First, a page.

The NPF, IACP, and other CRI-TAC partners encourage law enforcement agencies to submit their data here: https://www.policefoundation.org/covid-19/. Data collected through the COVID-19 Law Enforcement Impact Dashboard will assist the field with understanding the scope and impact of COVID-19, as well as informing CRI-TAC tools and resources for the field.
The late New York Yankees legend Yogi Berra is perhaps remembered more for his malapropistic quotes than what he achieved on the field. The irony about “yogi-isms” is that his words can actually be quite profound. One such statement, “In baseball, you don’t know nothing” likely speaks to the unpredictability of the game. It could, however, be read as an indictment of sorts. Yogi played during baseball’s golden age, long before the sports analytics revolution, when the game was guided more by tradition and conjecture than objective knowledge. The same critique could very well be made against our own vocation- “In policing, you don’t know nothing.”
How do we know what we know? The classic answer that cops use on the witness stand is “training and experience”. As much as training and experience can help officers on the street, we may overvalue these characteristics when it comes to running police organizations. Most police training is not evidence-based and years of experience is a poor proxy for occupational knowledge. Policing needs to look deeper.
Like modern baseball, the private sector of the 21st century runs on data. It is challenging to find a major corporation that does not track consumer behavior, measure employee sentiment, or solicit customer feedback. It is true that policing has made great strides toward becoming data driven in regards to crime. The Compstat revolution of the late 20th century along with the advent of crime analysis transformed police operations, particularly in large cities. As good as law enforcement is at tracking crime, blind spots remain when it comes to understanding community concerns and the needs of our own officers.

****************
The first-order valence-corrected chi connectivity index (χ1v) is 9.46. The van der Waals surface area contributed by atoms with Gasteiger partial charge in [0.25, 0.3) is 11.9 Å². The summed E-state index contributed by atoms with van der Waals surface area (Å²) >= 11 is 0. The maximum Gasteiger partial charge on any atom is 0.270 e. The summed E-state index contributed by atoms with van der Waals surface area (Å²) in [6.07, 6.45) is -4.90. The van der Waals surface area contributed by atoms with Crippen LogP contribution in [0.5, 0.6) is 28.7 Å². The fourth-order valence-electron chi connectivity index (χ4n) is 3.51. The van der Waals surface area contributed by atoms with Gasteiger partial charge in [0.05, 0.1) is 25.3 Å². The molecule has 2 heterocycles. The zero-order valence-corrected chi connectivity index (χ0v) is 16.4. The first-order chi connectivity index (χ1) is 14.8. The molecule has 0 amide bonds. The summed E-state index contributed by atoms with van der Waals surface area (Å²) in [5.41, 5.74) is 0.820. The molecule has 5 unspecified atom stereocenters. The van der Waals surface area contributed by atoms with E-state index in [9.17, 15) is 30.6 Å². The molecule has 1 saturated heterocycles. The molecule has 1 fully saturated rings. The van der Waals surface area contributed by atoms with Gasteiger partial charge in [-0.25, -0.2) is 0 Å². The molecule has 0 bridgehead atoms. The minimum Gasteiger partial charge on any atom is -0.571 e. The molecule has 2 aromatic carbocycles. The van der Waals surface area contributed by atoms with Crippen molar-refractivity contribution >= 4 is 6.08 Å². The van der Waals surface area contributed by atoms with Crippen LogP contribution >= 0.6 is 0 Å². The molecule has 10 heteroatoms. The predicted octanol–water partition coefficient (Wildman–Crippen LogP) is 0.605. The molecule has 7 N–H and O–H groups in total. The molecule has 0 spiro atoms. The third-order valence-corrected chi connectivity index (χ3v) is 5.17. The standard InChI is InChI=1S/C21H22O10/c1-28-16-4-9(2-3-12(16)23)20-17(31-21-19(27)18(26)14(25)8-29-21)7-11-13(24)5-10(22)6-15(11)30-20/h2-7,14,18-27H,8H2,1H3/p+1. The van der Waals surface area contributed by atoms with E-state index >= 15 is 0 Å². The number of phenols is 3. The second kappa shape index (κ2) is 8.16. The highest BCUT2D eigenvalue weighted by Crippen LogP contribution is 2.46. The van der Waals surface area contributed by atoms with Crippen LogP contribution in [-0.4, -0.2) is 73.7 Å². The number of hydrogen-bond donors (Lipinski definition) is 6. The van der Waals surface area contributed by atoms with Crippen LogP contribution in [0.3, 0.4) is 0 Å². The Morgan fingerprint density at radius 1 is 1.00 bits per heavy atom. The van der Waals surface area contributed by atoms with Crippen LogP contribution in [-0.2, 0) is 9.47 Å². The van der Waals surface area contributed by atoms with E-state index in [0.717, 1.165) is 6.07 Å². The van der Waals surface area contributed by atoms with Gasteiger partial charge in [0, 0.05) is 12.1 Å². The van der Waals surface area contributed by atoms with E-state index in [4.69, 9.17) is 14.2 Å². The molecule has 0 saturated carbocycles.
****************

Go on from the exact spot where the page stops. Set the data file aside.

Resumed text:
The survey is part of the BJA Preventing Violence Against Law Enforcement and Ensuring Officer Resilience and Survivability (VALOR) Initiative. BJA created the VALOR Officer Safety and Wellness Initiative to improve officer safety training resources and opportunities available to the law enforcement community in the United States. The goal of the Initiative is to increase officer safety and resilience and strengthen officer wellness. Since the creation of the Initiative, more than 123,000 law enforcement personnel have received some form of VALOR-related training. A critical piece of the VALOR Initiative is to understand the future officer safety training needs.
For more information about the VALOR Officer Safety and Wellness Initiative, please visit: https://bja.ojp.gov/program/valor/overview
The COPS Office School Safety Working Group, which is composed of representatives from eight national law enforcement organizations, has identified 10 essential actions that can be taken by schools, school districts, and law enforcement agencies to improve school safety.
Frank Straub, Ph.D., Director of the National Police Foundation’s Center for Mass Violence Response Studies, had the privilege of serving on the School Safety Working Group.
A copy of the report can be found at: http://cops.usdoj.gov/RIC/ric.php?page=detail&id=COPS-W0891
The virtual event was attended by a range of law enforcement officers, community leaders, and civil rights organizations from across the country.
The panel was moderated by Karen Amendola, Ph.D., Psychologist and Chief Behavioral Scientist at the National Police Foundation. Panelists included: Chief Greg Mullen (formerly of Charleston, SC, Police Department) of Clemson University (SC), Chief Danny Whiteley of Poplar Bluff (MO), Reverend Dr. Donald Morton of the Complexities of Color Coalition in Wilmington (DE), and Bishop Mark Tolbert, Vice President of the Kansas City Board of Police Commissioners.
To view a recording of the panel, please visit: https://bit.ly/33k6rGF